1. Hikari Micro Pellets – This is a high-quality fish food that is perfect for Freshwater Butterflyfish. It contains all the essential nutrients that your fish need to stay healthy and vibrant.
  2. API Aquarium Water Test Kit  – It is important to keep an eye on the water quality in your aquarium, and this test kit makes it easy to do so. It includes tests for ammonia, nitrite, nitrate, and pH.
  3. Seachem Prime – This is a water conditioner that helps to detoxify ammonia, nitrite, and nitrate in your aquarium. It is safe for use with Freshwater Butterflyfish and other fish.
  4. Fluval Plant and Shrimp Stratum – If you plan on keeping live plants in your aquarium, this substrate is a great choice. It provides the nutrients that plants need to thrive, and also helps to maintain a stable pH.
  5. AquaClear Power Filter  – This filter is highly effective at removing debris and maintaining water quality in your aquarium. It is also very quiet and easy to maintain.
  6. Aqueon Aquarium Water Changer  – This device makes it easy to perform regular water changes in your aquarium. It is designed to be safe and easy to use, and can help to keep your Freshwater Butterflyfish healthy.
  7. Zoo Med Nano 10 External Canister Filter  – This is a small and efficient filter that is perfect for smaller aquariums housing Freshwater Butterflyfish. It is easy to install and maintain, and will keep the water in your aquarium clean and healthy.
  8. Marina LED Aquarium Kit– This is another great aquarium kit that is perfect for Freshwater Butterflyfish. It includes a filter, heater, and LED lighting, and is easy to set up and maintain.


Overall, caring for African Butterfly Fish requires some effort, but it is definitely worth it. These unique fish are fascinating to watch, and they can make a great addition to any aquarium.

If you’re considering getting an African Butterfly Fish, be sure to do your research and prepare accordingly. Make sure you have a tank that is large enough and properly set up, and be sure to provide your fish with a varied diet.

I personally love my African Butterfly Fish and enjoy watching it glide through the water. With a little bit of effort, you too can enjoy the beauty of these amazing fish in your own home.


As someone who has cared for African Butterfly Fish for several years, I’ve received many questions about their care. Here are some of the most frequently asked questions:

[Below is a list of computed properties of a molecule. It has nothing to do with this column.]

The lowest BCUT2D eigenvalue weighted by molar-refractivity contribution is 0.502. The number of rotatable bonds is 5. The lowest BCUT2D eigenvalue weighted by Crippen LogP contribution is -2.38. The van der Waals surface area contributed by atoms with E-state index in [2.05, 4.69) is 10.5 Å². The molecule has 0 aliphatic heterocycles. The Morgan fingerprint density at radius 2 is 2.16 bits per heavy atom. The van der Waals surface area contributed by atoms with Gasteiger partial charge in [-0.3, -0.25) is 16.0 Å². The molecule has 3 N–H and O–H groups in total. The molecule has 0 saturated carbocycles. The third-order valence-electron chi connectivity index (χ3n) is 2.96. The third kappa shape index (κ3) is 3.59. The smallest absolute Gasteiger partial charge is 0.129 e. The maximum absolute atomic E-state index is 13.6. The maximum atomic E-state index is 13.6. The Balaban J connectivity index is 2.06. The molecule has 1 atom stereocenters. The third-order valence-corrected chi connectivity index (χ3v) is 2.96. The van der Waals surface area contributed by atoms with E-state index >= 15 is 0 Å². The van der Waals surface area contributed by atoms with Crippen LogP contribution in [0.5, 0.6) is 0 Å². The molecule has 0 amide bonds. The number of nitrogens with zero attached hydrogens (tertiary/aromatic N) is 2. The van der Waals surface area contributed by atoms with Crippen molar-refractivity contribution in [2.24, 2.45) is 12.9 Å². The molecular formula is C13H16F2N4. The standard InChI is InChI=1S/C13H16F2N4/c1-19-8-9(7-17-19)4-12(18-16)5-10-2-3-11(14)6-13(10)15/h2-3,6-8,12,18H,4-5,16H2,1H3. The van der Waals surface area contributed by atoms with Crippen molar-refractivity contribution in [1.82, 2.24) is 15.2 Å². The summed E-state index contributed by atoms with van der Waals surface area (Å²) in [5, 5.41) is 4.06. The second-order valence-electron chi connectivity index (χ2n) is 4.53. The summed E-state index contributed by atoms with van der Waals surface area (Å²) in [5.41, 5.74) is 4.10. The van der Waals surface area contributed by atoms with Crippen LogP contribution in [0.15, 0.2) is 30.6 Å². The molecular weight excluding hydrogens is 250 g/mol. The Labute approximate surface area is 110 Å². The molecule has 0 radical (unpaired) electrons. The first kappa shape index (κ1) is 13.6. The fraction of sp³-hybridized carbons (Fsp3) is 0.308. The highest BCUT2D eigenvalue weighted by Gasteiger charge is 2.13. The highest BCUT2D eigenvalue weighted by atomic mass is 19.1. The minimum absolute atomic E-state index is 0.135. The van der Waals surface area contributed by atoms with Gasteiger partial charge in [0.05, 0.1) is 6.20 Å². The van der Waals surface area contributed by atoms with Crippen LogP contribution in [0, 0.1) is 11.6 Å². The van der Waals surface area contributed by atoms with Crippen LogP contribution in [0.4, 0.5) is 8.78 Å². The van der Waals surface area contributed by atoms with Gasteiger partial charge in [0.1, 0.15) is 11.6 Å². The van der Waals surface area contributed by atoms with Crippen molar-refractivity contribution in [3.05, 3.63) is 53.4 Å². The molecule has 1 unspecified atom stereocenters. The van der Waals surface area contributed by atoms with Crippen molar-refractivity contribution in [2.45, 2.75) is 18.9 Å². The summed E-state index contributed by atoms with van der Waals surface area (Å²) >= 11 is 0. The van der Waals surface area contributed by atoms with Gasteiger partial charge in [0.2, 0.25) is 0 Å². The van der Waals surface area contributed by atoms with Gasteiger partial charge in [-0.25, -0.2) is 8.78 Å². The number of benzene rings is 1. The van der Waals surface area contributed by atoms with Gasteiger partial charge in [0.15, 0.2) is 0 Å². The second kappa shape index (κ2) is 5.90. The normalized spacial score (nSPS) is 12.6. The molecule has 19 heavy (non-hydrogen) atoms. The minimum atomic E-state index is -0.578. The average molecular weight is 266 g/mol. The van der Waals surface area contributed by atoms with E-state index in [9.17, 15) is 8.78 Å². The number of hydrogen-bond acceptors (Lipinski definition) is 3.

Q: What should I feed my African Butterfly Fish?

A: African Butterfly Fish are carnivorous and primarily eat insects and small fish in the wild. In captivity, they can be fed a variety of live and frozen foods, such as bloodworms, brine shrimp, and small pieces of fish. I recommend offering a variety of foods to ensure they receive a balanced diet.

Q: How often should I feed my African Butterfly Fish?

A: It is best to feed African Butterfly Fish small meals multiple times a day rather than one large meal. I feed my fish twice a day, but you can adjust the frequency based on the fish’s appetite and behavior.

Q: How big of a tank do I need for African Butterfly Fish?

A: African Butterfly Fish can grow up to 6 inches in length and require a minimum tank size of 20 gallons. However, I recommend a larger tank if you plan on keeping multiple fish or other tank mates.

Q: Can African Butterfly Fish live with other fish?

A: African Butterfly Fish are predatory and will eat smaller fish, so it is best to keep them with larger fish or other African Butterfly Fish. I have successfully kept my fish with larger tetras and gouramis, but it is important to monitor their behavior and feeding habits.

Q: Do African Butterfly Fish need a heater?

A: African Butterfly Fish are tropical fish and require a water temperature between 75-82°F. A heater is necessary to maintain a consistent temperature in the tank.

Q: How often should I clean my African Butterfly Fish’s tank?

A: It is important to perform regular water changes to maintain good water quality. I recommend changing 25% of the water once a week and cleaning the filter every 4-6 weeks.

These are just a few of the most common questions I receive about African Butterfly Fish care. If you have any more questions, feel free to reach out to me.

Reference: Wikipedia.


Hi there! My name is Jacob, and I'm the founder of this Pet people blog that talks all about aquarium and fishkeeping. I've been passionate about fish and aquatic life since I was a kid, and I've spent countless hours learning about different species, their habitats, and how to create the perfect environment for them to thrive in.